It is an absolute truism that the best curriculum innovations emerge when academic staff are enthused and driven to change their current practice. However, this is rarely (if ever?) enough in its own right. Back in the mists of time (2000ish) we asked staff what were the main barriers to change, in this case, to make greater use of technology in LTA design. They gave us five "wishes": time (of course), confidence in a robust and reliable infrastructure, institution provide appropriate support ie put money where mouth is, provide technology that they can "own" (putting the door back on the classroom and putting the emphasis on their relationship with the students) and, very importantly validation that this is a valid thing to spend time on ie clear executive sponsorship. There are so many conflicting demands on staff time and we needed to make it clear that this wasn't something you were expected to do in your own time as your hobby but was a legitimate..(maybe some day soon even essential) part of academic life. One of the things I really like about my own institution is the high level commitment to supporting innovation.
Fast forward seven years and we are experiencing a lot of success in e-learning and the senior managers are still supportive but asking questions like "what's it all about?", "where are the benefits", "is it value for money?" "what will the future look like?" It's easy to see the dilemma - governors ask questions about costs...and benefits, students really like it and expect it, but are also wanting more contact time, staff are all progressing at a different pace. The solution...no, not soultion...our approach was to run a "future of e-learning engagement" for the senior management group - a traditional discussion paper, a 6 week Bb course and a highly participative workshop. There is a LOT more information about this at http://sheffieldhallamuniexec.pbwiki.com/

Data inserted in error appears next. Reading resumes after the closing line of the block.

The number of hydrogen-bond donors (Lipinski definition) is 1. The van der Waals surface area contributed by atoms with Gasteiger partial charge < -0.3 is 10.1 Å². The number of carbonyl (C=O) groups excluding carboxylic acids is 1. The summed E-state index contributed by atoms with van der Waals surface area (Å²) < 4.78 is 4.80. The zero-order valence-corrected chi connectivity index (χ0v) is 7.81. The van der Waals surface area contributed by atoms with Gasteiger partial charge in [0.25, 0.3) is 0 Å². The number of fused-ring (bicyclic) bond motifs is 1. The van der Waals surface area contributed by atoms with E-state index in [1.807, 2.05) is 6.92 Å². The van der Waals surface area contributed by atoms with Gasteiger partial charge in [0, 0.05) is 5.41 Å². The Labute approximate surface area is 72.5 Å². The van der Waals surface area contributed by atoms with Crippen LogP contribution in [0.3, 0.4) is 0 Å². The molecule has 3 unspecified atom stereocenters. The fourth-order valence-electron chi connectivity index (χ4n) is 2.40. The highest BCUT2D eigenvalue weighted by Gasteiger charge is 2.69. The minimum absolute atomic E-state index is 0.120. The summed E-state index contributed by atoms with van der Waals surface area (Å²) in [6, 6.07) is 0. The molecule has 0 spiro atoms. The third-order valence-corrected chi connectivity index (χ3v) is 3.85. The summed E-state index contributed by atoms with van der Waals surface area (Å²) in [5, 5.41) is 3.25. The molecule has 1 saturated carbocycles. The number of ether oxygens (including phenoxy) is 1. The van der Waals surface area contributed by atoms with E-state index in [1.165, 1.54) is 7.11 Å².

Was it worth it - definitely - it enabled us to get a few things back on the radar at the senior level as well as a commitment to support growth rather than cut back. The important message (not rocket science for people reading this, I'm sure) was that to get the best out of the technology it isn't the technology that needs the investment but the people... the birth of our digital fluency initative. Other follow-ons have included the importance of expectations (students and staff), the tower and the cloud debates and how we might better join up e-supported LTA and how technology supports the broader student experience. Solutions? no. Challenges? yes....but at least something to get our teeth into ;-)
Saturday, 12 April 2008
Engaging senior management with e-learning
Labels: digital fluency, e-learning, uni exec
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